because none of us is fucking up like we think we are, is what i'm trying to say

Monday, 11 January 2016

Not really about her

Like Amy Schumer said, we used to have Khloé. Khloé knew who she was, which is to say – Khloé was the one with the most rounded personality. In a family famous for being famous, she wasn’t the “beautiful” one. Kim was the stunning Playboy pin-up. Kourtney was the petite and natural girl-next-door. Khloé had something the other two didn’t: she had balls. She was funny. Where her sisters made headlines for what they wore or what they did, Khloé seemed to get press for what she said. I liked that. I could write a book on the value I think the Kardashians have for their marketing-savvy, matriarchal, female-positive and only-deal-in-kind-words way, but my starring role would’ve gone to Khloé. She made me feel good about myself.

I’ve never been the hot one either, y’see. I’m not the girl you approach at the bar, the one in the bandeau dress with the waist-length hair. I was at a dinner party recently – Thanksgiving, actually. It was thirty strangers brought together by an American friend visiting London, and was the kind of dinner with an impressive postcode and hired staff on hand to make sure the wine glasses are forever full. Every woman in that dining room approached me over the course of the evening to tell me that my outfit was on point – and it was. I felt like the best version of myself, with a red lip and curled hair, a white button-up shirt and the nipped in waist of a quilted cream prom skirt. I wore my new vintage dress coat, too, so looked vaguely equestrian and incredibly put together. I made new friends, supping wine on the balcony and sharing cigarettes. I was interested and interesting, asking questions and telling jokes. I had a genuinely lovely time. I felt like the kind of guest one should strive to be at somebody else’s dinner. 

Dinner was assigned seating, indicated by name tags on the back of the chairs. As 8 p.m. was announced, we walked the perimeter of the long table, and I found my name in between two strapping semi-professional New Zealand rugby players. I clocked them half a second before they realised it was I to sit between them, and that half a second was just long enough to register their disappointment when it came. I ate my consommé as they flirted with the Swedish girl in the red Hervé Léger opposite, largely ignoring me, making chit-chat with the older woman across the table, instead. I wasn’t upset. It was simply another example of… something.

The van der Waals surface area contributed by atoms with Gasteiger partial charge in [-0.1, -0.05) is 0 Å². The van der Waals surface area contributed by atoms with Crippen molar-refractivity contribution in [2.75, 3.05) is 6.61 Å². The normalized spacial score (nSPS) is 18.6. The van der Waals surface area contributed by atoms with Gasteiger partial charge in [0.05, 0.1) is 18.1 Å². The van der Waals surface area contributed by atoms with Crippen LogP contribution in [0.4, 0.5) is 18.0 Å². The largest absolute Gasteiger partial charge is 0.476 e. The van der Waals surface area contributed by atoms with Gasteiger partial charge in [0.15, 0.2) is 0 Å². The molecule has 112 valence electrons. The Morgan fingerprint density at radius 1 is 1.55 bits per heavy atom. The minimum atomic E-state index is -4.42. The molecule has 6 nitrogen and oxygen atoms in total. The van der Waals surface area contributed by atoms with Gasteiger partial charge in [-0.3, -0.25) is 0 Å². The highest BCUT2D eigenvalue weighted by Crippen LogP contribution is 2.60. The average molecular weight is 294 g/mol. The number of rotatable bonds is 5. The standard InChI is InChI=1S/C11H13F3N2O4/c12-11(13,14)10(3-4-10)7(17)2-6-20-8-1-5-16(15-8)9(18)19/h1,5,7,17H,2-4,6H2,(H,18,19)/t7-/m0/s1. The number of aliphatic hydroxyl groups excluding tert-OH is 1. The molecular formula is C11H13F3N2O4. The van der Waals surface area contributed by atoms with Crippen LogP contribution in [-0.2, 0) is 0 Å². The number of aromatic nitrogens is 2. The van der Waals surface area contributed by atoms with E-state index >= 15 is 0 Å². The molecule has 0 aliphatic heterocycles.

Khloé was my homegirl for so very long – the one I thought of as just like me. The one who’d also end up talking to the fascinating women at the dinner, not the beefcake boys. She was the mate who knew how to have a good time, but also made sure we worked out and did weekly intensive conditioning treatments. With Khloé, doing my best with what I’ve got was enough because she was fighting the same battle. Because, isn’t that what any of us are chasing? Wanting to feel enough? To know we’re not as bad as we feared? To find value in who we are, not what we look like?

Lately, I slipped into not feeling enough. On my book deadline I lived in yoga pants and ate biscuits as I typed twelve hours a day. My hair is a mess, my skin dull, my waistline considerably larger than it was. Re-entering the real world, blinking in the bright light of  a new year, I wore my slovenliness on my face. So I turned to my friend – the one with the great advice and hearty reassurance. But. The Khloé I knew wasn’t there.

I’m not belittling or criticizing anybody for taking pride in how they look, or losing weight, or colouring their hair and any of that stuff. I do it all, too. But suddenly it hit me: believing that Khloé was just like me was my first mistake, because any celebrity with that kind of money, that kind of grooming, that kind of lifestyle, is not at all like me. There’s a level of time and money anyone in the public eye dedicates to their appearance, and I will always come off poorly when I think I’m one of them (or, more accurately, that they’re one of us) because I don’t have a chef, or trainer, or driver or paycheck into the millions. So I unfollowed her. I unfollowed most celebs across all my social platforms because it enters me into a competition I do not want to be part of, but one I’ve been in without realising it for ages.

I don’t want #hairgoals. I want #braingoals. Superwomen, not supermodels. It isn’t news that the women in the magazines aren’t like us, and yet – why does this feel so bold? Why does it feel so empowering to have closed the social media door on women who, despite the kick-ass things they say, still make me feel like a troll for not looking like they do?
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